Yet, “I still had a gnawing lack of understanding of why God had ripped my lifelong, seemingly honorable dream out of my white-knuckled hands, but God, being God, knew the answer to that question far better than I did,” she said.

Amberle Brown said, “Could it be that God was revealing to me the people group that He had always intended to call me to, and could it be that He was even, moreover, making me a part of that people group, an indigenous member of that unreached people group?” (photo submitted)

Plan B — an indigenous member of an unreached people group

At a conference, Brown began to realize the spiritual needs of those with disabilities around the globe.

The thought gripped her heart.

“Could it be that God was revealing to me the people group that He had always intended to call me to, and could it be that He was even, moreover, making me a part of that people group, an indigenous member of that unreached people group?” she wondered.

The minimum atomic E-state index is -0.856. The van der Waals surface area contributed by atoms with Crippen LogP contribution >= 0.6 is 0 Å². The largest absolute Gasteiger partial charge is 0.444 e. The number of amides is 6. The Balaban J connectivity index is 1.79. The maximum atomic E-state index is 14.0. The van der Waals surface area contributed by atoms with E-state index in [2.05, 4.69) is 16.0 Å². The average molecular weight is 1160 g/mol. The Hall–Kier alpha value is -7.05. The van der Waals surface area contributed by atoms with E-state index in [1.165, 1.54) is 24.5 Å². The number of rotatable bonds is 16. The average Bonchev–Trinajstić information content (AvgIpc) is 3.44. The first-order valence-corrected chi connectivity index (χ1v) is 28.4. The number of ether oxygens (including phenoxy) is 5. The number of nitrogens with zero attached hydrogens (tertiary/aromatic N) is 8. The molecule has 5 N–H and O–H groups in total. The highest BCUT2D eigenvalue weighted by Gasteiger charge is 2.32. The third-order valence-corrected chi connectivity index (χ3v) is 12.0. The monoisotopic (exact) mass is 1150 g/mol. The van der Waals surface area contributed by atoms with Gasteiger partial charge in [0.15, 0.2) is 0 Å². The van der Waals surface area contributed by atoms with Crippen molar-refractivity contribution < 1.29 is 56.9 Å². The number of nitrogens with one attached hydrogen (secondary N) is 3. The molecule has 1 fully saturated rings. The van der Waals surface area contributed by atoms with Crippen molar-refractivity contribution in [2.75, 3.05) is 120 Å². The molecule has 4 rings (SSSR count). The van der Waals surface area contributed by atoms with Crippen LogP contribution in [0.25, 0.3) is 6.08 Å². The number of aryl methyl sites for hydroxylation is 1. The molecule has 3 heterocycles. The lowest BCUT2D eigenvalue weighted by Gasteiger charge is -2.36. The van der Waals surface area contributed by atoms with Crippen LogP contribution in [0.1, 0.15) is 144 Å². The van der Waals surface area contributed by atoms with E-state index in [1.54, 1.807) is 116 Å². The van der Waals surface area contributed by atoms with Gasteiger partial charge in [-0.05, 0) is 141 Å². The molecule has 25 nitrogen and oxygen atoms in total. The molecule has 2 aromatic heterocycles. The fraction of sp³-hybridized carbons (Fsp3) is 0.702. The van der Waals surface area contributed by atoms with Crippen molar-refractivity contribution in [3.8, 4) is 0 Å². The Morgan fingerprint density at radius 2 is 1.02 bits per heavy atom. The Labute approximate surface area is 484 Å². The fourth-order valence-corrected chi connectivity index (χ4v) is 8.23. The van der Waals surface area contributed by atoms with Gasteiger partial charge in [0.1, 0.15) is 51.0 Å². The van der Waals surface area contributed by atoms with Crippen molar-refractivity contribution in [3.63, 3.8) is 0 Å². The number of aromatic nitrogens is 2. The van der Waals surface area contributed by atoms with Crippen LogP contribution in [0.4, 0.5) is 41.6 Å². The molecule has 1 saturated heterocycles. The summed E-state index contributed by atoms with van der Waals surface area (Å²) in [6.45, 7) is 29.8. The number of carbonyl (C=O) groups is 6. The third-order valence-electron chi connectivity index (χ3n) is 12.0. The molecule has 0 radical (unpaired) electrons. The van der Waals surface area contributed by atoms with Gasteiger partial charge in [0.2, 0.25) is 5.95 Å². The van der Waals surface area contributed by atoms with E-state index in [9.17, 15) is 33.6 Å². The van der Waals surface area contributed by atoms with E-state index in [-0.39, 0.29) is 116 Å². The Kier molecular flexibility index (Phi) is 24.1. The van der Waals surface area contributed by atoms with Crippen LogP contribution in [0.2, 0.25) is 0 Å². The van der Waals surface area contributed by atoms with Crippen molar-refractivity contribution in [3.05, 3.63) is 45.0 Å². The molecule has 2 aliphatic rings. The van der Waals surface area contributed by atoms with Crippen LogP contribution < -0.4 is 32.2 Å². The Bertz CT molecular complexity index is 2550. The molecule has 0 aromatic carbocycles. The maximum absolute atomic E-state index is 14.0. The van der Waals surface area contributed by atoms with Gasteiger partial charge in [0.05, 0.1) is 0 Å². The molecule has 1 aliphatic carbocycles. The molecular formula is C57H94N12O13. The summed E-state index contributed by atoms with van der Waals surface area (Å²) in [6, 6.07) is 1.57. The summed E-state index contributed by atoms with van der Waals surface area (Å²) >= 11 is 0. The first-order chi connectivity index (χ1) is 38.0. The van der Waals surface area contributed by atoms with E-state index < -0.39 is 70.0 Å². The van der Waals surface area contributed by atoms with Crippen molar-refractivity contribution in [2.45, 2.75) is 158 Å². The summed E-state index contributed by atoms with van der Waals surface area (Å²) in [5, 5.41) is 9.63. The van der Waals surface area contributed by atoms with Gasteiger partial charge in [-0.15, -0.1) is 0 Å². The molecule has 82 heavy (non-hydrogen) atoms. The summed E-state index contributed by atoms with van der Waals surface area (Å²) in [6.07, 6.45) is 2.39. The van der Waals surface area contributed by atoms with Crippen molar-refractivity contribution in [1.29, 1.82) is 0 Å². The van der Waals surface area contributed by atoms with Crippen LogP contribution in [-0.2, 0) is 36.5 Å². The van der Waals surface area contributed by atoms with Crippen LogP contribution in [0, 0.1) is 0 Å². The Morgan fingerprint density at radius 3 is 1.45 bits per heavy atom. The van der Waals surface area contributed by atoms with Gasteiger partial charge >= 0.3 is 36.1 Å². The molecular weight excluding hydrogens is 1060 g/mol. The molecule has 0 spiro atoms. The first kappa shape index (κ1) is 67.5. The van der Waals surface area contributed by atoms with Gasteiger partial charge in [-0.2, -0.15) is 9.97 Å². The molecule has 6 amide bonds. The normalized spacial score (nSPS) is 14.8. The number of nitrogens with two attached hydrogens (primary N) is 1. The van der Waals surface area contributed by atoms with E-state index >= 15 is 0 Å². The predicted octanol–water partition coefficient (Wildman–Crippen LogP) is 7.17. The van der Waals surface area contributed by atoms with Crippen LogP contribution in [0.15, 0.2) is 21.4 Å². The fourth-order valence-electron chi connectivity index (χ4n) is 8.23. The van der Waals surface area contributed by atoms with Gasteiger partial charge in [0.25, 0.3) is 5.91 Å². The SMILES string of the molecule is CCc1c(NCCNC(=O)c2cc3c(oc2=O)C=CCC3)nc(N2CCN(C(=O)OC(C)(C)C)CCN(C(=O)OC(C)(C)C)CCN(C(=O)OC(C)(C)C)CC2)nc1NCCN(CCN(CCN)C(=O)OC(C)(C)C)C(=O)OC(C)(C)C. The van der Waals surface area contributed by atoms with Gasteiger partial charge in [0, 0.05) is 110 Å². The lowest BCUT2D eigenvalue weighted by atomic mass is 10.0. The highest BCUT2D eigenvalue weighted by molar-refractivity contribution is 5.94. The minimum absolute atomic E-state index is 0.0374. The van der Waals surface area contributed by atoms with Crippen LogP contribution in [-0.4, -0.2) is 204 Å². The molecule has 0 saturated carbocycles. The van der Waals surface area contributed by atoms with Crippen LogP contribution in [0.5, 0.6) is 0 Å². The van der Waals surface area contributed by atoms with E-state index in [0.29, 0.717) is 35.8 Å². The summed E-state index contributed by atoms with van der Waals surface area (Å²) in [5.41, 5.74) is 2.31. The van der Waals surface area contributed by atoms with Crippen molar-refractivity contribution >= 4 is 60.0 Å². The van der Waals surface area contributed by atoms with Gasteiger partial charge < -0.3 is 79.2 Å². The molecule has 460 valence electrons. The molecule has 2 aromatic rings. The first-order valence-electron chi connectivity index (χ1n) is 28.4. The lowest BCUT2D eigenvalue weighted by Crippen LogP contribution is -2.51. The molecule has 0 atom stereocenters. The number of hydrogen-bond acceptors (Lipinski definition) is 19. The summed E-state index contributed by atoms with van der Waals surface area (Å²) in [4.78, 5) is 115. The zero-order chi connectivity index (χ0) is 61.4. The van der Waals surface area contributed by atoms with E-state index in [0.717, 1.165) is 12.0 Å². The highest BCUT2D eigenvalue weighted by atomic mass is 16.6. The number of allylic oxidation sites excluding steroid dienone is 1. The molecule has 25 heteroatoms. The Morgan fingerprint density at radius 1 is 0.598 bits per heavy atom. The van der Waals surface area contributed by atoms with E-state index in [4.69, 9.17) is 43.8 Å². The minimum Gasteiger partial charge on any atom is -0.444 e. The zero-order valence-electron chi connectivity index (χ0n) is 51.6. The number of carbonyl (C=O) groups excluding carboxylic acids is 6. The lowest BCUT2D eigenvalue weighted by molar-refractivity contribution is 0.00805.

Brown realized that after all her preparation to become a missionary, the only thing she couldn’t do was make herself a member of an unreached people group.

“No amount of praying or studying could make me Afghan or Burmese, but it seemed that God had done exactly that. That moment was life-changing for me,” she said.

“It redirected my passions and energies towards becoming a part of the movement of Christians,” she noted, “who are reaching out to people with disabilities, people God wants to know Him and be in relationship with Him.”

The disabled community has much to teach us

Brown’s realization echoed a growing sentiment: The disabled community has much to teach us about Christ and our need to depend on Him.

“Without people with disabilities, we are prone to forget that this world is not our hope, and some of us will never function as we ought until we are in the presence of God,” Brown said. “Without people with disabilities, we are liable to idolize health and wholeness and forget that God uses illness and weakness in profound ways to draw people to Himself.

And without people with disabilities, the church is likely to act as a thousand individual organisms, rather than one body that is dependent on each other and cannot afford to live in isolation.”

According to the U.S. Census Bureau, nearly one in five people in the U.S. have a disability. The Lausanne Committee for World Evangelization, in their paper, “A New Vision, a New Heart, a Renewed Call,” calls people with disabilities the “hidden and forgotten people.”